Posted by Morgan Caraway on 12/24/2018 to Opinion
“Your people are driven by a terrible sense of deficiency. When the last tree is cut, the last fish is caught, and the last river is polluted; when to breathe the air is sickening, you will realize, too late, that wealth is not in bank accounts and that you can’t eat money.” - Alanis Obomsawin
Most of us are raised in cultures where we are taught to value currency at a very young age. It’s one of the early, formative lessons—money is important. We might see our parents struggle to make ends meet or, conversely, see the comfort they enjoy by having more than enough. These lessons run deep and inform our sense of security, even as adults. We also see what happens to people who don’t have money—they are usually homeless, or vagabonds, eking out a meager existence by begging, digging through trash, or dumpster diving.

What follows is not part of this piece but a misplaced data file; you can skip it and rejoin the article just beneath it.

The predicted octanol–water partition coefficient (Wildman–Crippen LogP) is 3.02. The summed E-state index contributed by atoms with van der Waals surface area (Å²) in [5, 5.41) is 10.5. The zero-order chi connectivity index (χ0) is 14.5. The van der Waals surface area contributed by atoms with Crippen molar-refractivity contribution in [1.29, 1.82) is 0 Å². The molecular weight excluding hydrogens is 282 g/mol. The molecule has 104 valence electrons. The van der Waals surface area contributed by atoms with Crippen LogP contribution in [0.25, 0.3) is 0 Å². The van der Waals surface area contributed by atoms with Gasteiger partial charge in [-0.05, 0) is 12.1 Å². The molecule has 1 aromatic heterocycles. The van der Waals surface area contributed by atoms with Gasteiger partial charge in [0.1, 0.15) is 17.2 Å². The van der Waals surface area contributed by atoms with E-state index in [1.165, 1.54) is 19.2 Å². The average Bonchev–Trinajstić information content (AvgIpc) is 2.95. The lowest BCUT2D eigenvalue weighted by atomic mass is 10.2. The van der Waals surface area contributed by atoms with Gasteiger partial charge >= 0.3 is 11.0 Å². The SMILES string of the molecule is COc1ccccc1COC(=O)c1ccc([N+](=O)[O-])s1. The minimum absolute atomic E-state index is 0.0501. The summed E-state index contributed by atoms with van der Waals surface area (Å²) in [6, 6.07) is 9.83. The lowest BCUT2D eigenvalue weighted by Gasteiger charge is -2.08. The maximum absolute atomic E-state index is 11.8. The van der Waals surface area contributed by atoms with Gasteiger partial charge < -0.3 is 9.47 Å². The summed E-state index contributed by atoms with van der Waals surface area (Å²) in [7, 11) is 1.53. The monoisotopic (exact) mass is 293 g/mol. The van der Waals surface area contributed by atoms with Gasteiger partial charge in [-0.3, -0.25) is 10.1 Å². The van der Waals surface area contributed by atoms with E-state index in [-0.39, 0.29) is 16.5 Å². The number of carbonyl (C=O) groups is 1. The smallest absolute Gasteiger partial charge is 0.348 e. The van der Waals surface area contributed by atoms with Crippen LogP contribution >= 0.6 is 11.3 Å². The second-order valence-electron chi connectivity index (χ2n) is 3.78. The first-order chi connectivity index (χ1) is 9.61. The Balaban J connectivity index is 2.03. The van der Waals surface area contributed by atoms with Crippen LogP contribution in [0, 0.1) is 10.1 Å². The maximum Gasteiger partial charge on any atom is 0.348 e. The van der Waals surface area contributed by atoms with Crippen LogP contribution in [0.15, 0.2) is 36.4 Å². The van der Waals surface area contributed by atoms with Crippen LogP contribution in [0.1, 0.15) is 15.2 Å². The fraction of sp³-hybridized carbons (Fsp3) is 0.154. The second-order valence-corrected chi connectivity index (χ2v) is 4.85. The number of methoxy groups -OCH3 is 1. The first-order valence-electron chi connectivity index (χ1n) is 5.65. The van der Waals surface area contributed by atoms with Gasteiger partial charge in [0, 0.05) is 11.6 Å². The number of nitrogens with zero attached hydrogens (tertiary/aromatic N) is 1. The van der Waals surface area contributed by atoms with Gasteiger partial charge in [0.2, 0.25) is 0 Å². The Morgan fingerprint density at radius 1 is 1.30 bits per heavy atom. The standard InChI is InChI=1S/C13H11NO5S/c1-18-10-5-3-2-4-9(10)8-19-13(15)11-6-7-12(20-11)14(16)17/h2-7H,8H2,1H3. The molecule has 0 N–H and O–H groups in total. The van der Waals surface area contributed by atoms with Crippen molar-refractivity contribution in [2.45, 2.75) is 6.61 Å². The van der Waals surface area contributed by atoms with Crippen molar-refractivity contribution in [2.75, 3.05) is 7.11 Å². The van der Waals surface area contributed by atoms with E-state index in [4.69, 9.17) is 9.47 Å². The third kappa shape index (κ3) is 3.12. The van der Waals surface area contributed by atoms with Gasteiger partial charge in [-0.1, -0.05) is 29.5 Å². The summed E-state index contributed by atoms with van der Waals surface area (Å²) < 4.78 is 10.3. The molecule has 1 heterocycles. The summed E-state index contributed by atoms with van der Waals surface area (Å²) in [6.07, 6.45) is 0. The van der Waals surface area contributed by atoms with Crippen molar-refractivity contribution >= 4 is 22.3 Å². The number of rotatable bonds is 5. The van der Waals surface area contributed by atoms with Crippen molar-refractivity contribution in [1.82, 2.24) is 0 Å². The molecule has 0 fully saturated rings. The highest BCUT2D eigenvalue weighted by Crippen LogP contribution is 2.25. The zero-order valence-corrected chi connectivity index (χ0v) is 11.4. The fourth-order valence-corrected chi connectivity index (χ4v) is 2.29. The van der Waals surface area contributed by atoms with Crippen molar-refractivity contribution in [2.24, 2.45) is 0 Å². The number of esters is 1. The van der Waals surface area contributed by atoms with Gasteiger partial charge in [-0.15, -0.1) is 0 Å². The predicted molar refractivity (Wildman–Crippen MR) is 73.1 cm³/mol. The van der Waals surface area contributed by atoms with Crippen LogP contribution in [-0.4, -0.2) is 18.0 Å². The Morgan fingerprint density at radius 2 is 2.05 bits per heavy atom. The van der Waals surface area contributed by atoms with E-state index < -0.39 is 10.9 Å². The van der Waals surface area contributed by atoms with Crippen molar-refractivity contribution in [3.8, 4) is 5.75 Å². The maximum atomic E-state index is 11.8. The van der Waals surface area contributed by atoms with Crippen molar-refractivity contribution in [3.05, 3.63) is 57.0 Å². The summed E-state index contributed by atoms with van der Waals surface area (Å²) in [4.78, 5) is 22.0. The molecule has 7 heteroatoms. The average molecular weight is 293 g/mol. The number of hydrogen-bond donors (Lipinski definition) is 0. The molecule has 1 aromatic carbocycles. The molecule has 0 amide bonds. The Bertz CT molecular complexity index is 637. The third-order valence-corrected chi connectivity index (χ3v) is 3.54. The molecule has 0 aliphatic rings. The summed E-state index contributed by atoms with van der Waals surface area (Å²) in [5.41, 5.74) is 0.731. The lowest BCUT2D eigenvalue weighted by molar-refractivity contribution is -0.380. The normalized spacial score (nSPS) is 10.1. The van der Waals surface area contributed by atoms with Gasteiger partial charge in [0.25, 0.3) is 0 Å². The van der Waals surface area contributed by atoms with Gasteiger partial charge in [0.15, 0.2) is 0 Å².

Modern economies are driven by money. Tribal cultures had strong social bonds and took care of the weak and the helpless. People traded for whatever else they needed, and items of value were directly exchanged. Around 3000 BC, the Mesopotamians came up with the shekel—a standardized unit of weight to measure and trade grain. Silver and gold coins, emblazoned with a lion head, were first minted around 600 BC by King Alyattes of the Lydians (now Turkey). Moneys printed with silver and gold are commodity money, meaning—they are generally considered valuable in themselves. Paper money originated in China during the Song dynasty. Marco Polo incredulously recounted how this money was created from mulberry tree bark in The Travels of Marco Polo. The Khan had the money printed and stamped with royal seals and let everyone know it was good for trading for anything, including gold. Paper money is representative currency, meaning, it doesn’t have value, in itself, but represents either a small amount of something generally considered precious, such as the gold standard, or the word of a government or other official agency as to its value (fiat currency). Most modern currencies don’t have a physical existence at all, this includes the money generated by fractional banking and cryptocurrencies.